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trending: how the paleo crowd is grazing the north coast













Mention the phrase "Paleolithic diet" and many will conjure the image of Fred Flintstone gnawing on a giant dinosaur leg. Nothing could be further from the truth, say adherents. In reality, you'll find the paleo set noshing on bacon-wrapped Medjool dates at Flying Fig or chile deviled eggs at Crop Bistro. The movement is thoughtful, green, increasingly healthy and spreading like wildfire across Northeast Ohio.
 
Many within the paleo movement dislike the caveman association and even the name "Paleolithic diet," which is loosely based on what humans ate some 15,000 years ago, with as many modifications and exceptions as there are followers. The standard paleo diet eschews all grain products, refined salt and sugar, beans, dairy and potatoes.
 
So, what do they eat?
 
"We eat real food that's naturally grown and humanely raised, pasture-fed animal products," says paleo convert Blayne Murray. "We don't eat artificial, factory produced junk." The Cleveland Heights resident also keeps backyard chickens and grows organic produce, which she sells at the Coit Road Farmers Market.
 
Nearly two years ago, Murray got into the scene on a fluke, thinking she'd try eating paleo for 30 days as a way to cleanse her body. "I had no intention of sticking with it," she says. "After a month, things were going so well and I was feeling so good that I just stuck with it." That was two years and 40 pounds ago. She's also said goodbye to rosacea, joint pain and migraines. "I never looked back."
 
Renata Jenkins' story is a bit more dramatic." It started two and a half years ago," she says. "My husband dropped dead from a heart attack. He was 47. We were both extremely overweight. After that, I said I'm not going to live like this anymore. I found paleo and dropped 155 pounds. It changed my entire life."
 
Both women wanted to share the paleo magic with friends and neighbors. Murray founded the Cleveland and Northeast Ohio Paleo Community. "It started with a couple of people. Then it just picked up." The highly active group now boasts nearly 120 members.
 
Jenkins also wanted to spread the word. And what better way to promote a better way of eating than, well, meeting and eating? She started the Cleveland Area Paleo Lifestyle meetup group last October. Eight people attended the first event, a coffee date at Starbucks. Then 16 members enjoyed a paleo-friendly feast at Fahrenheit in January, and more than 20 trekked to The Peppermill in Brecksville earlier this month for bacon-wrapped chicken and eggplant caponata and lively discussions about all things paleo. The group now boasts 56 members. "We're always looking for a new venue," says Jenkins.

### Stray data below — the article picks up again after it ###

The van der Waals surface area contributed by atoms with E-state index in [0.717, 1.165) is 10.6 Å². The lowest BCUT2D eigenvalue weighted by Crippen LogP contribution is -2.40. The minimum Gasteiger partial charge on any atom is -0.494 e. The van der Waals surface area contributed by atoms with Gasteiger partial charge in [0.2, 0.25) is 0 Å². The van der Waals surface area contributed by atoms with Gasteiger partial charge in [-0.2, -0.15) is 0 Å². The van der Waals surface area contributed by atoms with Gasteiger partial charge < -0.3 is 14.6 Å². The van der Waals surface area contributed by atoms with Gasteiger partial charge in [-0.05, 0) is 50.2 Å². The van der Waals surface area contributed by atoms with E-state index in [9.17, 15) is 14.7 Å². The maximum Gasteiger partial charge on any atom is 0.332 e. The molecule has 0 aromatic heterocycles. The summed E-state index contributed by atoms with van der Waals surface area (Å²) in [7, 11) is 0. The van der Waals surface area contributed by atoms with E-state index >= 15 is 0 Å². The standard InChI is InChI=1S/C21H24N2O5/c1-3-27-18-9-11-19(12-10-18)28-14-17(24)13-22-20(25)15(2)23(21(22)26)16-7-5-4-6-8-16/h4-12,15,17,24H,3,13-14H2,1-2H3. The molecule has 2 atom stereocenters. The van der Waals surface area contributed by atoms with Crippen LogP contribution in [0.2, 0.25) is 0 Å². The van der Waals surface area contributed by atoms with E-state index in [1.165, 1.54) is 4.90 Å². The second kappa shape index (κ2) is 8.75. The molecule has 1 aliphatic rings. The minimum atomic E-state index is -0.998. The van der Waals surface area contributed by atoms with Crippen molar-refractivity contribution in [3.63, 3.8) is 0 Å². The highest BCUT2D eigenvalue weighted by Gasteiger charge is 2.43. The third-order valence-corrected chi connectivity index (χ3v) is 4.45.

So, Where Does One go to Eat Paleo?
 
"I love Dante," says Brian Doyle, chef at the Beachland Ballroom and owner of SowFood catering. He also suggests Spice, Crop Bistro, Fahrenheit, Flying Fig and Toast for their locally sourced, paleo-friendly menus and chefs who are willing to work with different dietary needs.
 
"Call ahead and say, 'Hey, I eat paleo, can you work with me?'" says Doyle. "Give them a little reminder of what that means to you because it probably means something different for everyone."
 
For casual fare, Aladdin's Eatery is a popular choice. Even chains can cater to the paleo set. Curtis Ewing, who's lost 111 pounds in two years eating paleo, likes a Chipotle bowl, "without beans and rice, of course." Health and wellness coach Phillip Williams, who also cofounded HooftyMatch, which connects consumers to locally sourced food, will enjoy a quick lunch from Panera. "One of my favorites is the Power Mediterranean Roasted Turkey Salad." He also recommends Jammy Buggers for a great grass-fed beef burger. Nearly everyone interviewed for this article enthusiastically suggested El Carnicero.
 
For those interested in letting someone else do the cooking while still eating at home, there's Paleo to Me. "We cook and deliver clean paleo meals each week to 15 CrossFit gyms from Akron to Cleveland," says owner Kait Tisler. "You don't have to be a member of the gym to pick up your meals there."